During the compression stroke of the engine, air is forced into the precombustion chamber and, because the air is compressed, it is hot. At the beginning of injection, the precombustion chamber contains a definite volume of air.
As the injection begins, combustion begins in the precombustion chamber. The burning of the fuel, combined with the restricted passage to the main combustion chamber, creates a tremendous amount of pressure in the combustion chamber. The pressure and the initial combustion cause a super-heated fuel charge to enter the main combustion chamber at a high velocity.
The entering mixture hits the hollowed-out piston top, creating turbulence in the chamber to ensure complete mixing of the fuel charge with the air. This mixing ensures even and complete combustion. This chamber design provides satisfactory performance with low fuel injection pressures and coarse spray patterns because a large amount of vaporization occurs in the precombustion chamber. This chamber also is not very susceptible to ignition lag, making it suitable for high-speed operations.
The turbulence chamber (fig. 54) is similar in appearance to the precombustion chamber, but its function is different. There is very little clearance between the top of the piston and the head, so a high percentage of the air between the piston and cylinder head is forced into the turbulence chamber during the compression stroke. The chamber is usually spherical, and the small opening through which the air must pass causes an increase in air velocity, as it enters the chamber. This turbulence speed is about 50 times crankshaft speed. The fuel injection is timed to occur when the turbulence in the chamber is greatest. This ensures a thorough mixing of the fuel and air, causing the greater part of combustion to take place in the turbulence chamber. The pressure, created by the expansion of the burning gases, is the force that drives the piston downward on the power stroke.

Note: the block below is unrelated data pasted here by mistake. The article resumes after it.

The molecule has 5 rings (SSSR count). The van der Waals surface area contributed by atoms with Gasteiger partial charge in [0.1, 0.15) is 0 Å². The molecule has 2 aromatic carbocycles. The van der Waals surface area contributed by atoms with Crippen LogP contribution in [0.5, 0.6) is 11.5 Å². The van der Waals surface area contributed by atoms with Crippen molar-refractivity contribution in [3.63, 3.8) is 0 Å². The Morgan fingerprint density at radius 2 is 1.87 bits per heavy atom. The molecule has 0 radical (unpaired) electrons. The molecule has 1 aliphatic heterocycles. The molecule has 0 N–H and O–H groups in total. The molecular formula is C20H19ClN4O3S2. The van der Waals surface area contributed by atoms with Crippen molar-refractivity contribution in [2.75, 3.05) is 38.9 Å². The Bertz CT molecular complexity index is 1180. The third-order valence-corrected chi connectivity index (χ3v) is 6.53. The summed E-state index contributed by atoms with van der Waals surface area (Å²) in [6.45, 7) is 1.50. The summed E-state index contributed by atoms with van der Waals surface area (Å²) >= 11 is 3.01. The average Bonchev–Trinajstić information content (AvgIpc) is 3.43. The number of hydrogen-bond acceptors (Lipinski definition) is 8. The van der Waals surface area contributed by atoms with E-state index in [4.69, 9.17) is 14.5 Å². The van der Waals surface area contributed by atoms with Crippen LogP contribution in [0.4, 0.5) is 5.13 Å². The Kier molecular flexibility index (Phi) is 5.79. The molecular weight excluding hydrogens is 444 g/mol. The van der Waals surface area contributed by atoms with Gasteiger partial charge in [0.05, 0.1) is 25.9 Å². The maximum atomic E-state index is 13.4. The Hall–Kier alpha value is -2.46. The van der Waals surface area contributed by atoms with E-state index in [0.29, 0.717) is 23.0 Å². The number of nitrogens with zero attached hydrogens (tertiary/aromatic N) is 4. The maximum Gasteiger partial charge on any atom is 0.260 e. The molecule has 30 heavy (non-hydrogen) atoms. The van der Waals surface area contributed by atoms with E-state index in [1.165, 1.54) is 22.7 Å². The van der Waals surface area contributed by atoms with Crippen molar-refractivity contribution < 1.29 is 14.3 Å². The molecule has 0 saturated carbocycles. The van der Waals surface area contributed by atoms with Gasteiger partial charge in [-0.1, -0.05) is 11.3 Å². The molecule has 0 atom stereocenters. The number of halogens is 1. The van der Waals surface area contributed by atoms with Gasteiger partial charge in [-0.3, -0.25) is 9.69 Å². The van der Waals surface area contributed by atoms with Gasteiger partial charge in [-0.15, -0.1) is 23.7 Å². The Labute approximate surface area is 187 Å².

The spherical (hypercycle) combustion chamber (fig. 5-5) is designed principally for use in the multifuel diesel engine. The chamber consists of a basic open type chamber with a spherical shaped relief in the top of the piston head. The chamber works in conjunction with a strategically positioned injector and an intake port that produces a swirling effect, as it enters the chamber. Operation of the chamber is as follows:
Figure 5-4. - Turbulence chamber.Continue Reading